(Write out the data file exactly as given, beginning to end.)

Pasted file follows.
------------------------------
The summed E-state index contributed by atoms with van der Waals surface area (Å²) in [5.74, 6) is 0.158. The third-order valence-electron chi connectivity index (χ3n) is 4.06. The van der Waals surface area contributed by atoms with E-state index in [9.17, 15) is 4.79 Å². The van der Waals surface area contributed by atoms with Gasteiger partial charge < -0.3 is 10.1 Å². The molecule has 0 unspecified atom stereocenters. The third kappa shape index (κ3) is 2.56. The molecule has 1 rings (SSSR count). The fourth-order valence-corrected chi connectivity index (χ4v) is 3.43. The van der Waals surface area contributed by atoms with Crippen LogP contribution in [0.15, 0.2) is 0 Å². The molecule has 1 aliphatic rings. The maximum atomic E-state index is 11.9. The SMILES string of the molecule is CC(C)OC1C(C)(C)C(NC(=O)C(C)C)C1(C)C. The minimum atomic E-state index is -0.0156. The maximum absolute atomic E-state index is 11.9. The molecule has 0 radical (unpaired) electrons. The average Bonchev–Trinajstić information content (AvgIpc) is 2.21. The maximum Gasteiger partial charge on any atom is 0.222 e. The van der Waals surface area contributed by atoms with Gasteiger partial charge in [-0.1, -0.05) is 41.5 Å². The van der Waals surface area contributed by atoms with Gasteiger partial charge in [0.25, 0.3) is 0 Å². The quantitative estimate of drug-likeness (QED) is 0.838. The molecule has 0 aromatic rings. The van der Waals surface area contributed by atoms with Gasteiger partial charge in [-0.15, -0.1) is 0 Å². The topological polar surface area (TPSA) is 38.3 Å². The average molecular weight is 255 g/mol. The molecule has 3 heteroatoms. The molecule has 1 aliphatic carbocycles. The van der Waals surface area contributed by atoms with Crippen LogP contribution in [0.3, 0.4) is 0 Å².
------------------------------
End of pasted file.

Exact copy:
The summed E-state index contributed by atoms with van der Waals surface area (Å²) in [5.74, 6) is 0.158. The third-order valence-electron chi connectivity index (χ3n) is 4.06. The van der Waals surface area contributed by atoms with E-state index in [9.17, 15) is 4.79 Å². The van der Waals surface area contributed by atoms with Gasteiger partial charge < -0.3 is 10.1 Å². The molecule has 0 unspecified atom stereocenters. The third kappa shape index (κ3) is 2.56. The molecule has 1 rings (SSSR count). The fourth-order valence-corrected chi connectivity index (χ4v) is 3.43. The van der Waals surface area contributed by atoms with Crippen LogP contribution in [0.15, 0.2) is 0 Å². The molecule has 1 aliphatic rings. The maximum atomic E-state index is 11.9. The SMILES string of the molecule is CC(C)OC1C(C)(C)C(NC(=O)C(C)C)C1(C)C. The minimum atomic E-state index is -0.0156. The maximum absolute atomic E-state index is 11.9. The molecule has 0 radical (unpaired) electrons. The average Bonchev–Trinajstić information content (AvgIpc) is 2.21. The maximum Gasteiger partial charge on any atom is 0.222 e. The van der Waals surface area contributed by atoms with Gasteiger partial charge in [-0.1, -0.05) is 41.5 Å². The van der Waals surface area contributed by atoms with Gasteiger partial charge in [0.25, 0.3) is 0 Å². The quantitative estimate of drug-likeness (QED) is 0.838. The molecule has 0 aromatic rings. The van der Waals surface area contributed by atoms with Gasteiger partial charge in [-0.15, -0.1) is 0 Å². The topological polar surface area (TPSA) is 38.3 Å². The average molecular weight is 255 g/mol. The molecule has 3 heteroatoms. The molecule has 1 aliphatic carbocycles. The van der Waals surface area contributed by atoms with Crippen LogP contribution in [0.3, 0.4) is 0 Å².